9 posted on 06/22/2009 10:25:50 AM PDT by jeffc (They're coming to take me away! Ha-ha, hey-hey, ho-ho!)
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To: NautiNurse

Imagine how much an oil change would cost if it was covered by insurance, so that people who shopped for one didn’t care what it cost.


10 posted on 06/22/2009 10:26:07 AM PDT by CharlesWayneCT
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To: Kansas58

If I had a $5000 deductible on my health insurance I might as well not have health insurance. At almost 40 I’ve never come close to spending that much (combined out of pocket and insurance) on my healthl.


11 posted on 06/22/2009 10:30:25 AM PDT by razorboy
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To: razorboy

Well, with that logic, don’t buy life insurance either, since, so far, you have not died, right?

Do you have a clue what it costs for open heart surgery, cancer surgery, or other major illnesses?

Do you know what it costs to get an organ transplant, or to go on kidney dialysis?

And, if you think medical bills of $5,000 are a crises which requires that we scrap our current system, that is ridiculous.

The purpose of health insurance is NOT to gain access to health care.

The purpose of health insurance is to keep the patient out of bankruptcy court.

If you do not have any money or assets?

Bankruptcy court is a perfectly honorable option.


12 posted on 06/22/2009 10:34:10 AM PDT by Kansas58
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To: CharlesWayneCT
Not to stray too much, but the biggest problem with insurance plans I see is that, if you really make them "fair" young people won't pay much at all, and old people will pay huge amounts since at some point they are pretty much guaranteed of having major medical expenses.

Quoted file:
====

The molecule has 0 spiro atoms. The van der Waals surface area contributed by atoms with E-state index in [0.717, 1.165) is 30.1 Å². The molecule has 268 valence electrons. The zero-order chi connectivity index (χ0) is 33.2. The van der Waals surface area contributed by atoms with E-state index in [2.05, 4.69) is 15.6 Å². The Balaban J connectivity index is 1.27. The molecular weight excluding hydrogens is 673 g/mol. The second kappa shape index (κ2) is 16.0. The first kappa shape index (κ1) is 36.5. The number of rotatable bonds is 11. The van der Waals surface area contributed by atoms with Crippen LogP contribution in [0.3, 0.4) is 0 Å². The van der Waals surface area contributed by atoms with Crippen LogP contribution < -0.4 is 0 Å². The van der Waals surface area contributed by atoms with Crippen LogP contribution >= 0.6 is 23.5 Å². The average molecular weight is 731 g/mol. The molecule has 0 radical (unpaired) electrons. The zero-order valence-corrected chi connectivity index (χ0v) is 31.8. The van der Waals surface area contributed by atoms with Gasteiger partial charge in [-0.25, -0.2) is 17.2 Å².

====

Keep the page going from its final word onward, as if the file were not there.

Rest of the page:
Maybe if there was a way to pay your insurance premium so that, if you don't use any of it (or only a small portion of what you pay in) in any one year, the rest, or a portion of it, could be "banked" for your "later" years to help offset the increased frequency and costs that invariably happen as you age?
I remember being in my early 20's and never going to the doctor, but paying a healthy premium (and so did my employer - we shared the costs). Some people need to go to the doctor every year, or multiple times per year (diabetes, hypertension, thyroid problems, things like that) no matter what their age, but do not engage in "risky" activities that could lead to high medical bills, so that needs to be taken into account - just because someone needs to see a doctor twice or three times a year does not mean they lead a "risky" lifestyle.

But which "type" of insurance actually is more low-cost? A high deductible, where the insurance hardly ever pays anything out, but when it does, it's a large amount? Or a co-pay system, where you see a doctor at the first sign of a problem because it's such a low cost that you can treat something early, and therefor, less costly (in the long run)?
Seems to me that it would one type for young non-family types and another for those with children.

13 posted on 06/22/2009 10:40:45 AM PDT by jeffc (They're coming to take me away! Ha-ha, hey-hey, ho-ho!)
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To: Kansas58

Wow way to miss the point. Here’s all I’m saying, if I went with his plan I’d be spending $1200 a year to get NO benefit. Even the semi-medical catastrophes I’ve had haven’t come anywhere near that $5000 deductible.

I never said anything about scraping the current system, try to react only to what’s written not your own assumptions.